polluted waterways

Norwegian Bank DNB says considering pulling financing on N. Dakota pipeline
"If these initiatives do not give appeasing answers and results, DNB will consider its further involvement in the financing of the project."

Nov 7 - Norwegian bank DNB will reconsider its participation in the financing of the North Dakota oil pipeline if concerns raised by Native American tribes against its construction are not addressed, it said late on Sunday.

Local authorities and protesters have been clashing over Energy Transfer Partner’s $3.8 billion Dakota Access pipeline project, which would offer the fastest and most direct route to bring shale oil from North Dakota to Illinois.

Native American tribes contend that the pipeline would disturb sacred land and pollute waterways supplying nearby homes.

“DNB looks with worry at how the situation around the pipeline in North Dakota has developed. The bank will therefore take initiative and use its position to bring about a more constructive process to find a solution to the conflict,” Norway’s largest bank said in a statement.

“If these initiatives do not give appeasing answers and results, DNB will consider its further involvement in the financing of the project.”

The bank did not say in its statement how much financing it is contributing to the project. Norwegian daily Aftenposten reported the bank is responsible for some 2.8 billion crowns ($342.36 million) in loans to build the pipeline, or close to 10 percent of the cost of the project. ($1 = 8.1785 Norwegian crowns) (Reporting by Gwladys Fouche, editing by Louise Heavens)

Savior from the Deep

Nautilus normally did not travel to his Zaun warehouse much, tho it was good for the tech he could get it was… more dangerous than he generally liked to take for no reason. He currently had just his wetsuit on and some goggles as he swam in the murky polluted waterways that fed into the sea. 

He was lucky that the… incident had made this sort of thing easier for him, needing to breath less was the only way to stand this place. He had so far found random bits of scrap that had found its way into the channel, broken experiments and such tho he left any glowing things alone.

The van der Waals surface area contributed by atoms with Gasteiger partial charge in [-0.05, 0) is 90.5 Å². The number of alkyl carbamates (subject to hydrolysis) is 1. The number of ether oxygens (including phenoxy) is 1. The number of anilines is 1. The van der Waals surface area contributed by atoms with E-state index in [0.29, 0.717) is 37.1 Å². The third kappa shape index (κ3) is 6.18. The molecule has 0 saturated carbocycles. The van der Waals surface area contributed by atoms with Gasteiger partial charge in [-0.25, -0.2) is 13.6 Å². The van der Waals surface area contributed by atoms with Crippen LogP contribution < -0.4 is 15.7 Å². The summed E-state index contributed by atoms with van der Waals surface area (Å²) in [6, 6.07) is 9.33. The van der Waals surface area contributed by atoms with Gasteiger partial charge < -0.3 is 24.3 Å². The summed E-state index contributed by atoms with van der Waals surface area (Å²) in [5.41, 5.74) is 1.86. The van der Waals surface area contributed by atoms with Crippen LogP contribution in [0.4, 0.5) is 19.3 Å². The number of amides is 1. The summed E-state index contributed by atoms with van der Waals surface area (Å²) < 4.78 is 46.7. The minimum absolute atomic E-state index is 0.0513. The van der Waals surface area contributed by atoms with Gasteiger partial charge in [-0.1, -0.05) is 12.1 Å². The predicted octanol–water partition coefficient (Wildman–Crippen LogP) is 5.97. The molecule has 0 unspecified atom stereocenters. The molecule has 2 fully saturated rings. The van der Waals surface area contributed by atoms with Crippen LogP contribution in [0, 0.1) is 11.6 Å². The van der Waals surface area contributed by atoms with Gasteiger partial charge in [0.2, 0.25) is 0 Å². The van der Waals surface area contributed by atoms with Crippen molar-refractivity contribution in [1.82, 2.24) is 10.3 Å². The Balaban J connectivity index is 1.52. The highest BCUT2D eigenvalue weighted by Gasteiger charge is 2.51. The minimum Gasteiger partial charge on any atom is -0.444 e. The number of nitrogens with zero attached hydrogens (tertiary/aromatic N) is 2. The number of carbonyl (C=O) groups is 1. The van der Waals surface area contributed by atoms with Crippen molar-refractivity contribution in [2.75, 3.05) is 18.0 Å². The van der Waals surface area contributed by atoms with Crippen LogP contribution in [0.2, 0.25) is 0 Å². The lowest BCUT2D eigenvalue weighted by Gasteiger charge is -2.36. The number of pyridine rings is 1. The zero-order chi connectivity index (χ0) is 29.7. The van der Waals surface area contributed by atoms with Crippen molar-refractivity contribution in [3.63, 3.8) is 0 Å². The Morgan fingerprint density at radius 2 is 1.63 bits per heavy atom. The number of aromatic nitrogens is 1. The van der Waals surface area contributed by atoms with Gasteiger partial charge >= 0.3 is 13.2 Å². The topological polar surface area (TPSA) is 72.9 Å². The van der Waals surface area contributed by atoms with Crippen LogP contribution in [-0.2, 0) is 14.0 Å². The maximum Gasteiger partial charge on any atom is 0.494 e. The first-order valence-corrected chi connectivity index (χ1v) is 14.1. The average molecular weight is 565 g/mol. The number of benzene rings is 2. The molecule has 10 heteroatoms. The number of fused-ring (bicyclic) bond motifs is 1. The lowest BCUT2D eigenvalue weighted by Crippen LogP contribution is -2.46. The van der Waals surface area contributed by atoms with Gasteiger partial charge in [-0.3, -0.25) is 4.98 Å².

His search was interrupted as he noticed a form floating near the surface, obviously a body and if this had been anywhere else he might have thought it was a swimmer. Around here that never happened, and the person was not moving as a swimmer would. Knowing what had probably happened he let go of his salvage, he could always get more, and swam up towards them. 

He grabbed the person, quickly pulling them above the water before heading towards the edge of the waterway. He gripped the edge with his free hand before pulling himself and the person up onto the walkway. He quickly turned to check on the person, now clearly a woman, to give her CPR if needed.

( @theplasmablade )

Photo by @BrianSkerry
A Gray Seal folds its flippers and poses underwater in the Gulf of Maine. Extending from Cape Cod to Nova Scotia, the Gulf of Maine and its surrounding waters have been the economic bedrock of New England’s coastal communities, supporting a wide variety of commercial and recreational activities. Unfortunately, many factors currently threaten the vitality of the Gulf of Maine ecosystem today. Decades of pollution of our marine waterways, coastal habitat destruction, overfishing and bottom trawling have wrought havoc in the form of extensive habitat loss and diminished biodiversity. Restoring health to these important resources as rapidly as possible is an imperative.
@thephotosociety @natgeocreative #newenglandoceanodyssey #gulfofmaine #maine #nikonambassador #seals by natgeo

A little help with answering that hypothetical question that always seems to come up over Christmas dinner with the family… 

“If you lived in a civilisation where there was an abundance of plant-based food, would you choose to kill animals and eat them for no reason other than your dietary preference?” 

We might even address the very real disaster scenarios presently threatening the world with questions like these: “What if you could make a simple and compassionate change in your life that would increase available farmland, increase available clean water, reduce rainforest destruction, reduce greenhouse gas production, reduce the threat from antibiotic-resistant bacteria, decrease land and waterway pollution, prevent creation of ocean dead zones, end your participation in the deaths of sentient individuals and increase overall human health by switching to a plant-based diet? Would you do it?”